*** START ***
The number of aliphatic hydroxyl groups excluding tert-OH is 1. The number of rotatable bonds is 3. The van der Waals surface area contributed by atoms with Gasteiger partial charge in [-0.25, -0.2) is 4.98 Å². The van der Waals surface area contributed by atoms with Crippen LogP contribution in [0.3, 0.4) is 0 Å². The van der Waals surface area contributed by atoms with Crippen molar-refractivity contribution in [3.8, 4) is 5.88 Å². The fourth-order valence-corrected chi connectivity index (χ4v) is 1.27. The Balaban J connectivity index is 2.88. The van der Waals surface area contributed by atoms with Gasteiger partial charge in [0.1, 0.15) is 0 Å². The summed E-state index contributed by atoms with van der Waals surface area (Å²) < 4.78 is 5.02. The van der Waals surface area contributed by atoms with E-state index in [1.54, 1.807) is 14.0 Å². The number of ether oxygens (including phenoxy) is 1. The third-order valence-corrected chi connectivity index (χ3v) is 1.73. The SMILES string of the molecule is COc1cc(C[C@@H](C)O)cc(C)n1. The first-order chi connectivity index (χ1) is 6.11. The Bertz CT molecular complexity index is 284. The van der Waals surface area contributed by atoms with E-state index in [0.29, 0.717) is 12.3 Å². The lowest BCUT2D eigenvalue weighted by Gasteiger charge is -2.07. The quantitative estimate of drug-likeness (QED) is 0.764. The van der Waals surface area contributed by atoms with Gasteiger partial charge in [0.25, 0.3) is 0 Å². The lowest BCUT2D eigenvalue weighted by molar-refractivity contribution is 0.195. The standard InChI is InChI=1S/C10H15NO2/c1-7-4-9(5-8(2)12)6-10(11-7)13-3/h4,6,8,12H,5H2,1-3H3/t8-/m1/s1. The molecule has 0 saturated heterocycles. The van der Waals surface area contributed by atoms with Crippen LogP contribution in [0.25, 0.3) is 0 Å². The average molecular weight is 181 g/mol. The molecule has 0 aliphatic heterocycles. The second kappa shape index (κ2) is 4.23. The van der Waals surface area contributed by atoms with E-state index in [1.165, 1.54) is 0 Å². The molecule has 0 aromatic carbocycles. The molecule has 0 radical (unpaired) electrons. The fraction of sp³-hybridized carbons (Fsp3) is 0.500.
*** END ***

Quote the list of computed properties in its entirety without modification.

The number of aliphatic hydroxyl groups excluding tert-OH is 1. The number of rotatable bonds is 3. The van der Waals surface area contributed by atoms with Gasteiger partial charge in [-0.25, -0.2) is 4.98 Å². The van der Waals surface area contributed by atoms with Crippen LogP contribution in [0.3, 0.4) is 0 Å². The van der Waals surface area contributed by atoms with Crippen molar-refractivity contribution in [3.8, 4) is 5.88 Å². The fourth-order valence-corrected chi connectivity index (χ4v) is 1.27. The Balaban J connectivity index is 2.88. The van der Waals surface area contributed by atoms with Gasteiger partial charge in [0.1, 0.15) is 0 Å². The summed E-state index contributed by atoms with van der Waals surface area (Å²) < 4.78 is 5.02. The van der Waals surface area contributed by atoms with E-state index in [1.54, 1.807) is 14.0 Å². The number of ether oxygens (including phenoxy) is 1. The third-order valence-corrected chi connectivity index (χ3v) is 1.73. The SMILES string of the molecule is COc1cc(C[C@@H](C)O)cc(C)n1. The first-order chi connectivity index (χ1) is 6.11. The Bertz CT molecular complexity index is 284. The van der Waals surface area contributed by atoms with E-state index in [0.29, 0.717) is 12.3 Å². The lowest BCUT2D eigenvalue weighted by Gasteiger charge is -2.07. The quantitative estimate of drug-likeness (QED) is 0.764. The van der Waals surface area contributed by atoms with Gasteiger partial charge in [0.25, 0.3) is 0 Å². The lowest BCUT2D eigenvalue weighted by molar-refractivity contribution is 0.195. The standard InChI is InChI=1S/C10H15NO2/c1-7-4-9(5-8(2)12)6-10(11-7)13-3/h4,6,8,12H,5H2,1-3H3/t8-/m1/s1. The molecule has 0 saturated heterocycles. The van der Waals surface area contributed by atoms with Crippen LogP contribution in [0.25, 0.3) is 0 Å². The average molecular weight is 181 g/mol. The molecule has 0 aliphatic heterocycles. The second kappa shape index (κ2) is 4.23. The van der Waals surface area contributed by atoms with E-state index in [1.165, 1.54) is 0 Å². The molecule has 0 aromatic carbocycles. The molecule has 0 radical (unpaired) electrons. The fraction of sp³-hybridized carbons (Fsp3) is 0.500.